Newsmax CEO: ‘We Are Not Actively Selling,’ Have No Desire to Be ‘Trump TV’

Newsmax Media CEO Christopher Ruddy attends a dinner with the US president and business leaders in Bedminster, New Jersey, on August 7, 2018. (Photo by Brendan SMIALOWSKI / AFP)        (Photo credit should read BRENDAN SMIALOWSKI/AFP via Getty Images)
AFP via Getty Images

Newsmax may be focused on conservative audiences, but it has very liberal views of where its business can go in the future as an independent news operation.

The top executive of the news outlet said the company intends to move forward on its own, and noted Newsmax has little desire to turn the network, which has seen its ratings pop since the presidential election, into a TV outlet focused largely on a forum for a post-White House Donald Trump.

“Newsmax would never become ‘Trump TV,'” Christopher Ruddy, the CEO of Newsmax, told Variety in an interview Sunday evening. “We have always seen ourselves as an independent news agency, and we want to continue with that mission. But we are open — [Trump] is going to be a political and media force after he leaves the White House, and we would be open to talking to him about a weekly show.” The executive also said “we are not actively selling” the company at this time, though he notes he has had expressions of interest from “investors, investment banks and strategic players” in the recent past.

“We listen to them, but our main focus is continuing: We would like to overtake Fox News in the next 12 months, and I think it’s do-able.”

Ruddy made his remarks following a report Sunday from The Wall Street Journal that said private-equity firm Hicks Equity Partners had explored the idea of “acquiring and investing in Newsmax,” potentially as part of an effort to build a rival to Fox News Channel. “We have no deal with them” says Ruddy, who noted that he has had conversations on various topics with Thomas Hicks, the firm’s leader. “I have spoken to him on and off through the past three years, because we travel in political and social circles. It’s nothing unusual for us to have a conversation.”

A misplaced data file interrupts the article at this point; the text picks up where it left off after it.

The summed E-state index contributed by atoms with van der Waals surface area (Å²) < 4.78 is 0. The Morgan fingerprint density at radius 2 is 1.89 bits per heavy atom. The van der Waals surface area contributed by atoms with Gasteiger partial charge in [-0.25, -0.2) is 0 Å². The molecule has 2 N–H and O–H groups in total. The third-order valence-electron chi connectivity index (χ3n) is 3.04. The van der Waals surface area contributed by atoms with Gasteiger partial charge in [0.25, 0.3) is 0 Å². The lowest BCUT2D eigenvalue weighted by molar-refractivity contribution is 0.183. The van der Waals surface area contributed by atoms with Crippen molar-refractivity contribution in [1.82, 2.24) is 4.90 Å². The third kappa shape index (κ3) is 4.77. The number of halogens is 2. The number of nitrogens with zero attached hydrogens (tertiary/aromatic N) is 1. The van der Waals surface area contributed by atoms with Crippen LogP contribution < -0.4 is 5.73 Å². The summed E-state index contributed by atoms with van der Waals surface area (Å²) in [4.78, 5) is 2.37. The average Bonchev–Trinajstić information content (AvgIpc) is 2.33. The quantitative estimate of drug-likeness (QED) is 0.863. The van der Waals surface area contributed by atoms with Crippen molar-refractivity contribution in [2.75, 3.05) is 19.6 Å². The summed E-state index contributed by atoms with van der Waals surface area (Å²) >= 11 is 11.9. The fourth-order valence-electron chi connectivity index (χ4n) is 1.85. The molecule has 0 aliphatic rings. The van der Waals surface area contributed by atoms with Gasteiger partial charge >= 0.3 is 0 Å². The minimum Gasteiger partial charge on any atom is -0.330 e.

A representative for Hicks Equity could not be reached for immediate comment.

Newsmax is typically more of a competitor to CNBC or Fox Business Network, while Fox News Channel has, over the summer and in the days around the election, challenged some the broadcast networks in primetime. On Election Night, Fox News Channel captured an average of 14.1 million viewers overall, and nearly 6 million in the demographic most coveted by advertisers, people between 25 and 54.

Newsmax has also employed personnel whose journalistic acumen has been called into question, including Diamond & Silk, a female duo who, during a previous tenure with the Fox News Media streaming outlet Fox Nation, questioned the spread of the coronavirus pandemic and whether the number of people reported to have died from the disease had been inflated to undermine President Trump. Fox News cut ties with them in April. Sean Spicer, the former White House press secretary whose credibility was called into question during his tenure, is also a featured personality